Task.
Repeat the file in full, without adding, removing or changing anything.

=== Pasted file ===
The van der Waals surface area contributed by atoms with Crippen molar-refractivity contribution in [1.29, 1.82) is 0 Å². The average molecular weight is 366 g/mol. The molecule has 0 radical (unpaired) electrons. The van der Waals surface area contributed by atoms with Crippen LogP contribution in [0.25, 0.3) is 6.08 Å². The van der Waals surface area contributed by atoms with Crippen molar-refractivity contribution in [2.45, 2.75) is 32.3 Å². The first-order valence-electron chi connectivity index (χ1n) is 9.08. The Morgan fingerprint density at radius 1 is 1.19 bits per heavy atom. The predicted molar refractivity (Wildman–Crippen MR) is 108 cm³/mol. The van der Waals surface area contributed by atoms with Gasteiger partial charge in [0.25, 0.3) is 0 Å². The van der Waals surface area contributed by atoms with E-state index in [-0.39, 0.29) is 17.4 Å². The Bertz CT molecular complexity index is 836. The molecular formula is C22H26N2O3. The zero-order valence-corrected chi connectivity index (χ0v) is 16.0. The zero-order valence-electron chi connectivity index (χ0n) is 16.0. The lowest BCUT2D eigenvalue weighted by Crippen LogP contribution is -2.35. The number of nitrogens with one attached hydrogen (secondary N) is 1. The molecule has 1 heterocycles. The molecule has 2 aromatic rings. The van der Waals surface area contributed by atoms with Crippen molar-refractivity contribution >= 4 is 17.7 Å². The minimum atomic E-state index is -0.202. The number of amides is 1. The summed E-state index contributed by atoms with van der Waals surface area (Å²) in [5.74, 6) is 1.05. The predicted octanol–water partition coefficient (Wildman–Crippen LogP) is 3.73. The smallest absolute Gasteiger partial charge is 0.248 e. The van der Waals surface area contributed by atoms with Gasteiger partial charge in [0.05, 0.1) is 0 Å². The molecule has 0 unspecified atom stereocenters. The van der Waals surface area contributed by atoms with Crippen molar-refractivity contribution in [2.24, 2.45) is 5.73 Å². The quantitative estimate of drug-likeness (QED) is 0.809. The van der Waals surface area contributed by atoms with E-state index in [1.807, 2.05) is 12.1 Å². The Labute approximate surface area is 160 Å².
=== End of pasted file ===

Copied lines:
The van der Waals surface area contributed by atoms with Crippen molar-refractivity contribution in [1.29, 1.82) is 0 Å². The average molecular weight is 366 g/mol. The molecule has 0 radical (unpaired) electrons. The van der Waals surface area contributed by atoms with Crippen LogP contribution in [0.25, 0.3) is 6.08 Å². The van der Waals surface area contributed by atoms with Crippen molar-refractivity contribution in [2.45, 2.75) is 32.3 Å². The first-order valence-electron chi connectivity index (χ1n) is 9.08. The Morgan fingerprint density at radius 1 is 1.19 bits per heavy atom. The predicted molar refractivity (Wildman–Crippen MR) is 108 cm³/mol. The van der Waals surface area contributed by atoms with Gasteiger partial charge in [0.25, 0.3) is 0 Å². The van der Waals surface area contributed by atoms with E-state index in [-0.39, 0.29) is 17.4 Å². The Bertz CT molecular complexity index is 836. The molecular formula is C22H26N2O3. The zero-order valence-corrected chi connectivity index (χ0v) is 16.0. The zero-order valence-electron chi connectivity index (χ0n) is 16.0. The lowest BCUT2D eigenvalue weighted by Crippen LogP contribution is -2.35. The number of nitrogens with one attached hydrogen (secondary N) is 1. The molecule has 1 heterocycles. The molecule has 2 aromatic rings. The van der Waals surface area contributed by atoms with Crippen molar-refractivity contribution >= 4 is 17.7 Å². The minimum atomic E-state index is -0.202. The number of amides is 1. The summed E-state index contributed by atoms with van der Waals surface area (Å²) in [5.74, 6) is 1.05. The predicted octanol–water partition coefficient (Wildman–Crippen LogP) is 3.73. The smallest absolute Gasteiger partial charge is 0.248 e. The van der Waals surface area contributed by atoms with Gasteiger partial charge in [0.05, 0.1) is 0 Å². The molecule has 0 unspecified atom stereocenters. The van der Waals surface area contributed by atoms with Crippen molar-refractivity contribution in [2.24, 2.45) is 5.73 Å². The quantitative estimate of drug-likeness (QED) is 0.809. The van der Waals surface area contributed by atoms with E-state index in [1.807, 2.05) is 12.1 Å². The Labute approximate surface area is 160 Å².